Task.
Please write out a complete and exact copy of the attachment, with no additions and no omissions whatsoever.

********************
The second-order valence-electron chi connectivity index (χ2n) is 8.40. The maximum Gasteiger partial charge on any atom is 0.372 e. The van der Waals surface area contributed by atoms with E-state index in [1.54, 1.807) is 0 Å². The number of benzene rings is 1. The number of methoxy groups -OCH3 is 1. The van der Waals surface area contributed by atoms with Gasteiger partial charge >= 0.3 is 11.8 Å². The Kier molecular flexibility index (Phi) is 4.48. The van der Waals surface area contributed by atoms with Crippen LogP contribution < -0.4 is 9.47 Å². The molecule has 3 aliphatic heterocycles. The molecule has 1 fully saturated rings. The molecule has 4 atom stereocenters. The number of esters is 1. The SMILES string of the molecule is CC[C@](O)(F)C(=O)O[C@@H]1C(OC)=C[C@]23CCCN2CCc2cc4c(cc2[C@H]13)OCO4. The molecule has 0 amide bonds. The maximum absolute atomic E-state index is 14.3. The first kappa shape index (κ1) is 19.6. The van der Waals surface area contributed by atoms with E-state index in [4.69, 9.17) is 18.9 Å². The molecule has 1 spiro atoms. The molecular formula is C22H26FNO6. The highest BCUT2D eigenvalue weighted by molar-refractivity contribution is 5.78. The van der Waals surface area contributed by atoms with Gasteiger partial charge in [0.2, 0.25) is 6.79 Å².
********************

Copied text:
The second-order valence-electron chi connectivity index (χ2n) is 8.40. The maximum Gasteiger partial charge on any atom is 0.372 e. The van der Waals surface area contributed by atoms with E-state index in [1.54, 1.807) is 0 Å². The number of benzene rings is 1. The number of methoxy groups -OCH3 is 1. The van der Waals surface area contributed by atoms with Gasteiger partial charge >= 0.3 is 11.8 Å². The Kier molecular flexibility index (Phi) is 4.48. The van der Waals surface area contributed by atoms with Crippen LogP contribution < -0.4 is 9.47 Å². The molecule has 3 aliphatic heterocycles. The molecule has 1 fully saturated rings. The molecule has 4 atom stereocenters. The number of esters is 1. The SMILES string of the molecule is CC[C@](O)(F)C(=O)O[C@@H]1C(OC)=C[C@]23CCCN2CCc2cc4c(cc2[C@H]13)OCO4. The molecule has 0 amide bonds. The maximum absolute atomic E-state index is 14.3. The first kappa shape index (κ1) is 19.6. The van der Waals surface area contributed by atoms with E-state index in [4.69, 9.17) is 18.9 Å². The molecule has 1 spiro atoms. The molecular formula is C22H26FNO6. The highest BCUT2D eigenvalue weighted by molar-refractivity contribution is 5.78. The van der Waals surface area contributed by atoms with Gasteiger partial charge in [0.2, 0.25) is 6.79 Å².